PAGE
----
Muslims feel like ‘Jews of Europe’

Minister’s shock warning on rise of anti-Islamic prejudice

By Cahal Milmo, Chief Reporter

Friday, 4 July 2008

Britain’s first Muslim minister has attacked the growing culture of hostility against Muslims in the United Kingdom, saying that many feel targeted like “the Jews of Europe”.

Shahid Malik, who was appointed as a minister in the Department for International Development (Dfid) by Gordon Brown last summer, said it has become legitimate to target Muslims in the media and society at large in a way that would be unacceptable for any other minority.

Greece theatres threatened by chewing gum and high heels

From The Times

July 4, 2008

John Carr in Athens

Chewing gum, high heels, booming amplifiers and other modern plagues are seriously damaging Greece’s 2,500-year-old outdoor theatres and should be banned, according to the country’s powerful archaeological establishment.

As the shows become more elaborate, with bulkier sets, highvolume speakers for acoustic shock effect, and high heels clattering on the ancient marble, experts fear that theatres such as Epidavros, built 2,400 years ago for men in leather sandals and relying on natural acoustics, are under threat.

Add the countless wads of used chewing gum that regularly stud the old terraced marble seats, requiring painstaking removal, and the Central Archaeological Council has declared war on modernity.


Robert Mugabe moves to erase the MDC

From The Times

July 4, 2008

Catherine Philp in Harare

Fresh from his rigged election victory, Robert Mugabe and his military backers plan to assassinate or frame dozens of opposition MPs in an attempt to consolidate power and take back control of Parliament.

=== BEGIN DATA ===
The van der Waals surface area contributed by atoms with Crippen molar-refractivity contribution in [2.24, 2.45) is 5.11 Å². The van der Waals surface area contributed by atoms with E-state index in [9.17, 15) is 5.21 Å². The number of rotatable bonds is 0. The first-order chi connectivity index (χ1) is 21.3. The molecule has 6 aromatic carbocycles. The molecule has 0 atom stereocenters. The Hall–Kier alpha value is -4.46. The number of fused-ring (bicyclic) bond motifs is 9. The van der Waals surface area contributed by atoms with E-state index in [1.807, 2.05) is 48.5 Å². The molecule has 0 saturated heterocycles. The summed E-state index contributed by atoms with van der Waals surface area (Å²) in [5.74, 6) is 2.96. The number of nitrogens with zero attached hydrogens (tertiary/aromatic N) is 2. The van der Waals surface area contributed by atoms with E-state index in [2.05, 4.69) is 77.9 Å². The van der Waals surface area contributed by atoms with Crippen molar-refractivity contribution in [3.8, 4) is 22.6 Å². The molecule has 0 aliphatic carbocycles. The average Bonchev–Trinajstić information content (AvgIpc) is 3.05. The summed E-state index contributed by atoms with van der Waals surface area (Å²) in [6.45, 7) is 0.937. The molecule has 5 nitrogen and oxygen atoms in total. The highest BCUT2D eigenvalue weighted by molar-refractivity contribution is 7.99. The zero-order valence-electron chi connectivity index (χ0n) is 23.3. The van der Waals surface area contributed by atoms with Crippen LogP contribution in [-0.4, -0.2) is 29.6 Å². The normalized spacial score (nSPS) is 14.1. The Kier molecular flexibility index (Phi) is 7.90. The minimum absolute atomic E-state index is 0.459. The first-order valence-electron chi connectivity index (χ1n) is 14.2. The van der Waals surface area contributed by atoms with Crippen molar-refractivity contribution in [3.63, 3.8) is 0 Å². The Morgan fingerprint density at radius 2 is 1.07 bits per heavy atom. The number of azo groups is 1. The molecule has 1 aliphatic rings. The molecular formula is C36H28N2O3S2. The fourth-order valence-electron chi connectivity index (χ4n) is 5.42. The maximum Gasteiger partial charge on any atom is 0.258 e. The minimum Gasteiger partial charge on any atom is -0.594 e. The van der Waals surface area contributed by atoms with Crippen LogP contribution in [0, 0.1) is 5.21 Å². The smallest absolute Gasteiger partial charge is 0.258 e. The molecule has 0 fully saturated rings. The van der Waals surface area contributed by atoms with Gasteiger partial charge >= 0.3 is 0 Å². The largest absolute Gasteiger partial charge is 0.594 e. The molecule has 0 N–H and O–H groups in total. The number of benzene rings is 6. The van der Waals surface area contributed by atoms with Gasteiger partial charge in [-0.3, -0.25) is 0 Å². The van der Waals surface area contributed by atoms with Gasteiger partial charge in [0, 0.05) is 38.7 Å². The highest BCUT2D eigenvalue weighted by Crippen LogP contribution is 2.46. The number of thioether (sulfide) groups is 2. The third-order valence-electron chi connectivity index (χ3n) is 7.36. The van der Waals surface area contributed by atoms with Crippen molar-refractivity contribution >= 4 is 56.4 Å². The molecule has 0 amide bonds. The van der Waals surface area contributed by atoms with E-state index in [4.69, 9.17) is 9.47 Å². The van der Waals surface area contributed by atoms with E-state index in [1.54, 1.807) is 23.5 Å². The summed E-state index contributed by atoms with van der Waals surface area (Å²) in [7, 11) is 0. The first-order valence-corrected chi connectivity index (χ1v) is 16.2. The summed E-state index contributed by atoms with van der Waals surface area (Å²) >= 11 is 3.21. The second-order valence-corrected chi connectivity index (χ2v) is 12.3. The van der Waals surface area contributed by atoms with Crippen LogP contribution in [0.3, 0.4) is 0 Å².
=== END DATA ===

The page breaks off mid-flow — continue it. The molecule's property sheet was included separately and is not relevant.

The Zanu (PF) party of Mr Mugabe lost its grip on the legislature for the first time since independence when the Movement for Democratic Change took control of the Lower House and drew level in the Senate after the March elections.

Having overturned Morgan Tsvangirai’s victory in the first round of the presidential vote with a brutal campaign of terror, President Mugabe’s henchmen believe that they can retake Parliament using violence or trumped-up criminal charges to drive out elected opposition MPs.

Aid for Zimbabwe refuge seekers

Aid organisations in Zimbabwe have provided food and other assistance to about 150 men who spent a cold night outside the US embassy in the capital.


About 50 women and children were taken away to shelter elsewhere overnight.

Some said they were seeking asylum after being attacked in electoral violence for supporting the opposition.

Meanwhile, military police have been seen forcibly closing down ruling party bases in townships used to intimidate people ahead of last week’s election.


Japan sees a chance to promote its energy-frugal ways

By Martin Fackler

Published: July 4, 2008

KUMAGAYA, Japan: With its towering furnaces and clanging conveyer belts carrying crushed rock, Taiheiyo Cement’s factory looks like an Industrial Revolution relic. But it is actually a model of modern energy efficiency, harnessing its waste heat to generate much of its own electricity.

Engineers from China and elsewhere in Asia come to study its design, which has allowed the company to slash the amount of power it buys from the grid.

The plant is just one example of Japan’s single-minded dedication to reducing energy use, a commitment that dates back to the oil shocks of the 1970s that shook this resource-poor nation.

China and Taiwan begin direct flights

Tania Branigan in Beijing

The first direct flights between Taiwan and China for six decades will take off tomorrow morning in the most visible move to date towards closer ties.